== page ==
Fortunately for us he would have been too young to be conscripted in the first or second wave but he was not immune to the wave of jingoistic patriotism that made young boys feel they were cowardly if they did not do their bit. From what I remember of the story he was keen to join up as soon as he could but somehow chose or was guided in the direction of the Navy rather than the Army.. another stroke of good fortune as it turned out. Like a lot of young boys he lied on his application and at the age of 15 or 16 spent two years on board ship as a communications officer. I like to think that somehow it was realised that he was just a child dressed up in uniform and someone tried to make sure that he was assigned to roles where he was less likely to get killed. That's what I would have done if I had been there.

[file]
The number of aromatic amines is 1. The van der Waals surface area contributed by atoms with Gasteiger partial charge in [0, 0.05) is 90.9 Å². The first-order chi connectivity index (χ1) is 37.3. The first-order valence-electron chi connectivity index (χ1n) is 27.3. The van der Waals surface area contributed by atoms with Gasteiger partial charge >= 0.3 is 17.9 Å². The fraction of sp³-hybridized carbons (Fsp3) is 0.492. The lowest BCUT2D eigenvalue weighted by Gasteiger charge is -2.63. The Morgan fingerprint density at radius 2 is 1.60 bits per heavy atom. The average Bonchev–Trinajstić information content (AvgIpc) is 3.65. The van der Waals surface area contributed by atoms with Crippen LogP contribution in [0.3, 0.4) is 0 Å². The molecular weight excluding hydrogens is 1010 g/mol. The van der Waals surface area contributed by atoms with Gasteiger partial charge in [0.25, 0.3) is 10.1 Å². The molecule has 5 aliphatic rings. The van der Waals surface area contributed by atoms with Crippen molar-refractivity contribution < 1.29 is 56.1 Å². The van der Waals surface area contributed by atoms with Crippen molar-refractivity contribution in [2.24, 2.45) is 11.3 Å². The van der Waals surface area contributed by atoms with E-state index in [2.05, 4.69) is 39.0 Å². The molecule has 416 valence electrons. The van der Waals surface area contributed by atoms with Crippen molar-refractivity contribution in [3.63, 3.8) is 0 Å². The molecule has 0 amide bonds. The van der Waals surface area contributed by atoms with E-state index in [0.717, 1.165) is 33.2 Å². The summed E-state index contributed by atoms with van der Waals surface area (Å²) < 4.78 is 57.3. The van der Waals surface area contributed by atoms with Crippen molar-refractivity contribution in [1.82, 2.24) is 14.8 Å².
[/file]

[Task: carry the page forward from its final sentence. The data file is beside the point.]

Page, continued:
I don't really know how much this experience affected him except that he always loved the sea and eventually retired to live near Portsmouth. He came back from sea after the war, and although he had known my grandmother as a childhood friend they didn't marry for another 8 years.